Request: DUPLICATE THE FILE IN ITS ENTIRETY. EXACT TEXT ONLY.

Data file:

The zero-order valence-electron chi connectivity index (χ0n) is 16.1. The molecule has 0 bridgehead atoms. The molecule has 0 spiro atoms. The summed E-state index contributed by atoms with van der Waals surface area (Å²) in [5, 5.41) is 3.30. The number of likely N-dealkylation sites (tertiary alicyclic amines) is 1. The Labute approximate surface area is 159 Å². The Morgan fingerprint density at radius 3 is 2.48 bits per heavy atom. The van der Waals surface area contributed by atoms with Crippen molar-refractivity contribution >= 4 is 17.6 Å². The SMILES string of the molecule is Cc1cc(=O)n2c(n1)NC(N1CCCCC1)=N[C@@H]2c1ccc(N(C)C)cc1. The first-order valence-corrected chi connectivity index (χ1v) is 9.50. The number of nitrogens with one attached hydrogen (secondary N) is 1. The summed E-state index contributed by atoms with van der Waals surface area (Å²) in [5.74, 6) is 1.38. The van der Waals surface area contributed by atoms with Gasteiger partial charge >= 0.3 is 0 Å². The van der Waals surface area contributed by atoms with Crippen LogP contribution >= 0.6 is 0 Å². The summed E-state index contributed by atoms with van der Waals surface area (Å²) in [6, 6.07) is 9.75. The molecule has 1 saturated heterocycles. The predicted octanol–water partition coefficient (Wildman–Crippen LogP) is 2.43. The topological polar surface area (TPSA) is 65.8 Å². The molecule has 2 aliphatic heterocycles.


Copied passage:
The zero-order valence-electron chi connectivity index (χ0n) is 16.1. The molecule has 0 bridgehead atoms. The molecule has 0 spiro atoms. The summed E-state index contributed by atoms with van der Waals surface area (Å²) in [5, 5.41) is 3.30. The number of likely N-dealkylation sites (tertiary alicyclic amines) is 1. The Labute approximate surface area is 159 Å². The Morgan fingerprint density at radius 3 is 2.48 bits per heavy atom. The van der Waals surface area contributed by atoms with Crippen molar-refractivity contribution >= 4 is 17.6 Å². The SMILES string of the molecule is Cc1cc(=O)n2c(n1)NC(N1CCCCC1)=N[C@@H]2c1ccc(N(C)C)cc1. The first-order valence-corrected chi connectivity index (χ1v) is 9.50. The number of nitrogens with one attached hydrogen (secondary N) is 1. The summed E-state index contributed by atoms with van der Waals surface area (Å²) in [5.74, 6) is 1.38. The van der Waals surface area contributed by atoms with Gasteiger partial charge >= 0.3 is 0 Å². The van der Waals surface area contributed by atoms with Crippen LogP contribution >= 0.6 is 0 Å². The summed E-state index contributed by atoms with van der Waals surface area (Å²) in [6, 6.07) is 9.75. The molecule has 1 saturated heterocycles. The predicted octanol–water partition coefficient (Wildman–Crippen LogP) is 2.43. The topological polar surface area (TPSA) is 65.8 Å². The molecule has 2 aliphatic heterocycles.